AUGUSTA — Visiting the Newseum in Washington, D.C., Genie Gannett, granddaughter of Maine publishing magnate Guy Gannett, got chills as she saw the text of the First Amendment etched into a massive stone tablet at the entrance to the museum that champions the five freedoms of the First Amendment.

She and other Gannett family members want to bring to Augusta those same chills and reverence for the Constitutional amendment that guarantees Americans’ freedom of religion, freedom of speech, freedom of the press, and rights to peaceably assemble and petition the government.

They hope to do so at the Gannett House, a now-vacant historic Mediterranean Revival building next to the Blaine House which previously served as offices for the State Planning Office. The home was built in 1911 by William H. Gannett as a wedding gift to his son, Guy.

William Gannett was born in Augusta and was a successful entrepreneur who founded “Comfort” magazine which reached a circulation of more than 1 million copies. William and his son Guy founded The Gannett Publishing Co., which grew to include the Morning Sentinel, Portland Press Herald, The Portland (Maine) Sunday Telegram, The Portland Evening Express and The Daily Kennebec Journal newspapers and broadcast media including WGME television and WGAN radio. The family sold the company in 1998.

Guy Gannett and his family lived in the home at 184 State St. for some 10 years before moving to Portland. The home was acquired by the state in 1973 and turned into office space but currently sits unused since the State Planning Office moved out in 2010.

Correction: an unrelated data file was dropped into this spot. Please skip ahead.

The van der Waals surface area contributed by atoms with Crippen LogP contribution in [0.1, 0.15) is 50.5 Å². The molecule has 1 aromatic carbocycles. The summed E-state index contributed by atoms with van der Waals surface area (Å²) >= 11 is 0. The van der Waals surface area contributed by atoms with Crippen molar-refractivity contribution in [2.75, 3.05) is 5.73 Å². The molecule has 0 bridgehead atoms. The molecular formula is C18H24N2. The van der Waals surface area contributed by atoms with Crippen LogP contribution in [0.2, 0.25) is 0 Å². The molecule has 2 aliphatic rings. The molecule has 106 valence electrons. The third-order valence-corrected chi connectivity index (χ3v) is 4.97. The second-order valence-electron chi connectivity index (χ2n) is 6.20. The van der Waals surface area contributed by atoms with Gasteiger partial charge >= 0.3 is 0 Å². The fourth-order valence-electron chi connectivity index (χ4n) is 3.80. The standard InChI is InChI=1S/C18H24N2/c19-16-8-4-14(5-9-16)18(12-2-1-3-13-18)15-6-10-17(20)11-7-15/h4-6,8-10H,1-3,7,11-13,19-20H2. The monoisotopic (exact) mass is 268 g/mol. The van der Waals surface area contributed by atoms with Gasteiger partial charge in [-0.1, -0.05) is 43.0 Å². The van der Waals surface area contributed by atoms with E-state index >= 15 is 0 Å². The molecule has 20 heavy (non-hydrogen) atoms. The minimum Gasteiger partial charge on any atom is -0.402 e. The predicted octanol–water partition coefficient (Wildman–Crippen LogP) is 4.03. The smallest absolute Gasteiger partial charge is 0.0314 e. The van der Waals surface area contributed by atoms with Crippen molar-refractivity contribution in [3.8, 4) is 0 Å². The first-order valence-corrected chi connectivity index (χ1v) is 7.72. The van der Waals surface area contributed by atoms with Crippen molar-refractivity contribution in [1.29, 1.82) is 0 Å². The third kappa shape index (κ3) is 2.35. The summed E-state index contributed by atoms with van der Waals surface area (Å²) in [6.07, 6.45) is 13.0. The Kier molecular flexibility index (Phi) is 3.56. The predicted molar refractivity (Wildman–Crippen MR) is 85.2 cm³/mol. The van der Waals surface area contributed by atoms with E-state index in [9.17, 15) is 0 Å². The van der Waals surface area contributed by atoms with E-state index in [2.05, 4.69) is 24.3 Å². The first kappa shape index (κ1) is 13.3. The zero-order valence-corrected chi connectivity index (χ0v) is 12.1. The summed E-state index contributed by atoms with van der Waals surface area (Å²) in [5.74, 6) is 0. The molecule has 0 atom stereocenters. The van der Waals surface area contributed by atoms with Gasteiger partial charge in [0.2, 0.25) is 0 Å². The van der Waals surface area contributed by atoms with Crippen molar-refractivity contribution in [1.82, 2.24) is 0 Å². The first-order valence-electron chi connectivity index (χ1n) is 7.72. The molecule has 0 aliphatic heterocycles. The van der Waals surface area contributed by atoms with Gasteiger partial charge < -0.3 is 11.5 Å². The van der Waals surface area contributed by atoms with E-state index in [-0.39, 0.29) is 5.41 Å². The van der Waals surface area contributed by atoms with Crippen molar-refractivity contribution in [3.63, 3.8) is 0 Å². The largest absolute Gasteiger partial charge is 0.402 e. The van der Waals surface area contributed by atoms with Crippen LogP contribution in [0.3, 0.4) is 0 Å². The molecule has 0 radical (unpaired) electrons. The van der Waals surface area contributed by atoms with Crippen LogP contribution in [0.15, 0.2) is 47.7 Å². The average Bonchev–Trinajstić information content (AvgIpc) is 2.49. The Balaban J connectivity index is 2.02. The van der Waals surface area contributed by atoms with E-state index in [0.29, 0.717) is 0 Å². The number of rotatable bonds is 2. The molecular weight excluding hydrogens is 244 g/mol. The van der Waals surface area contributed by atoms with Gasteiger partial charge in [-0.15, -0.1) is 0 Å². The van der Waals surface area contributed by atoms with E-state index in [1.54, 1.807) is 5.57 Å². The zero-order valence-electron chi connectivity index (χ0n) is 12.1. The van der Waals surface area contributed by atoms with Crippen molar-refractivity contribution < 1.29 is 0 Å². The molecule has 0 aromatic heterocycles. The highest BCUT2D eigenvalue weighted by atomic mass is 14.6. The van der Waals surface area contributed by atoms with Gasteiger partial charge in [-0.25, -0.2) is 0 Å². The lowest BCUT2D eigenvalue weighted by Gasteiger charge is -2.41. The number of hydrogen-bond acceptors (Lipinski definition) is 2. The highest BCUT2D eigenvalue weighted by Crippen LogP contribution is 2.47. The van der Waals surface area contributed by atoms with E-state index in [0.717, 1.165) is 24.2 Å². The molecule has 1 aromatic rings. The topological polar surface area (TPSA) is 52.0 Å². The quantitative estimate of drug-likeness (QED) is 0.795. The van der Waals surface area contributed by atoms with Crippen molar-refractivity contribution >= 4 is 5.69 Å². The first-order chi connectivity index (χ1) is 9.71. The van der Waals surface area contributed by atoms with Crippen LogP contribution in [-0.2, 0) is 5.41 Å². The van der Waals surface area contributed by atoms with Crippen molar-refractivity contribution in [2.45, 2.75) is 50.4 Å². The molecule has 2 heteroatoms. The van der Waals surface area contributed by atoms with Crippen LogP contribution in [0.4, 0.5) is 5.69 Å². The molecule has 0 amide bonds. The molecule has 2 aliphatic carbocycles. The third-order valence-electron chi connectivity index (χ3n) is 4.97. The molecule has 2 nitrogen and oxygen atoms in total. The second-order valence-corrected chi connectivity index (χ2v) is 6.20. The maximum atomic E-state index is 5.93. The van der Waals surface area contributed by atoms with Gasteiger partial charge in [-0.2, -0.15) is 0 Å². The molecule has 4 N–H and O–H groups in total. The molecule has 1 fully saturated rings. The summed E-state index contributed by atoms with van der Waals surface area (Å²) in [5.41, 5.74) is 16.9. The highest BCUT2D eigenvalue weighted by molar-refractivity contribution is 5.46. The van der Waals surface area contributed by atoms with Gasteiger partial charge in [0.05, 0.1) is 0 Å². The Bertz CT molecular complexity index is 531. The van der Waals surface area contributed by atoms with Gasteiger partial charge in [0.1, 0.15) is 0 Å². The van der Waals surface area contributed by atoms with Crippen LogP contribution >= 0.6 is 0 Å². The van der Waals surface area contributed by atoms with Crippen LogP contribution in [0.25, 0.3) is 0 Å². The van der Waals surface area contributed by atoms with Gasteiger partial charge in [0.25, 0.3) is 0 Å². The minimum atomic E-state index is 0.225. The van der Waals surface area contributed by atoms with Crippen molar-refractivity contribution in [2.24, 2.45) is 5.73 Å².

Now family members and other members of the board of directors of The Gannett House Project want to turn the Gannett House into an interactive museum dedicated to understanding and appreciating the First Amendment.


Genie Gannett, who lives in Readfield and Florida, said part of what drives the family’s interest in the project are the wishes to see it restored to its original state her late mother, Patricia, expressed a few years ago while driving by the old home. To do that, however, the building would need a use, such as a museum.

“We thought we could tell the story of our family and the publishing business, but then thought nobody would care about that but us,” Genie Gannett said recently. “Then we got talking about the First Amendment and a museum as more of an interactive center where kids and adults could have an experience with the First Amendment and its role as the guardian of democracy.”

But first, the family has to reacquire the former family homestead from the state.

Legislation sponsored by Sen. Roger Katz, R-Augusta, and approved by the state Legislature and by Gov. Paul LePage in June 2013 authorized the commissioner of the state Department of Administrative and Financial Services to sell the building, restricting its use as a museum.

In part due to difficulty updating a land survey showing the boundary between the Gannett House and Blaine House, the sale of the property has been delayed, but could proceed soon.

Jennifer Smith, spokeswoman for the state Department of Administrative and Financial Services, said an appraisal of the property was completed in August and a request for proposals seeking bidders for the house is expected to go out this fall.